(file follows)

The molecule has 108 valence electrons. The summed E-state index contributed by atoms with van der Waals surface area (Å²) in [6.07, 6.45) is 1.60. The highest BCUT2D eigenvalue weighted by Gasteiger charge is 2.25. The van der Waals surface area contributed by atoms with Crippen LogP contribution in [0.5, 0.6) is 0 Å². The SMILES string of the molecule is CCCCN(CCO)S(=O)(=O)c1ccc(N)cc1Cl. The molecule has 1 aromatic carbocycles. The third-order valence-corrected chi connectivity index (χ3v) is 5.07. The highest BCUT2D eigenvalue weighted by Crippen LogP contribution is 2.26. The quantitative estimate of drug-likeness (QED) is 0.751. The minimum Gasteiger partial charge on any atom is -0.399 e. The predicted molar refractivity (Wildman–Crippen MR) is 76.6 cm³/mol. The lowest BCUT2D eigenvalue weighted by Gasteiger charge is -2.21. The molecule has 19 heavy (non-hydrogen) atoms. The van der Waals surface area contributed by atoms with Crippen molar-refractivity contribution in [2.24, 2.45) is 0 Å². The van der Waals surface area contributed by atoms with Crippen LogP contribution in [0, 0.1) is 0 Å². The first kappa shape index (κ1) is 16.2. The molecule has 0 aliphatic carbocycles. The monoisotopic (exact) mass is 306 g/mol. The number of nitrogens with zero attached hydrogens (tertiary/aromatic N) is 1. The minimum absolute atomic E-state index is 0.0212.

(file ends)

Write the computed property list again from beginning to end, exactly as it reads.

The molecule has 108 valence electrons. The summed E-state index contributed by atoms with van der Waals surface area (Å²) in [6.07, 6.45) is 1.60. The highest BCUT2D eigenvalue weighted by Gasteiger charge is 2.25. The van der Waals surface area contributed by atoms with Crippen LogP contribution in [0.5, 0.6) is 0 Å². The SMILES string of the molecule is CCCCN(CCO)S(=O)(=O)c1ccc(N)cc1Cl. The molecule has 1 aromatic carbocycles. The third-order valence-corrected chi connectivity index (χ3v) is 5.07. The highest BCUT2D eigenvalue weighted by Crippen LogP contribution is 2.26. The quantitative estimate of drug-likeness (QED) is 0.751. The minimum Gasteiger partial charge on any atom is -0.399 e. The predicted molar refractivity (Wildman–Crippen MR) is 76.6 cm³/mol. The lowest BCUT2D eigenvalue weighted by Gasteiger charge is -2.21. The molecule has 19 heavy (non-hydrogen) atoms. The van der Waals surface area contributed by atoms with Crippen molar-refractivity contribution in [2.24, 2.45) is 0 Å². The van der Waals surface area contributed by atoms with Crippen LogP contribution in [0, 0.1) is 0 Å². The first kappa shape index (κ1) is 16.2. The molecule has 0 aliphatic carbocycles. The monoisotopic (exact) mass is 306 g/mol. The number of nitrogens with zero attached hydrogens (tertiary/aromatic N) is 1. The minimum absolute atomic E-state index is 0.0212.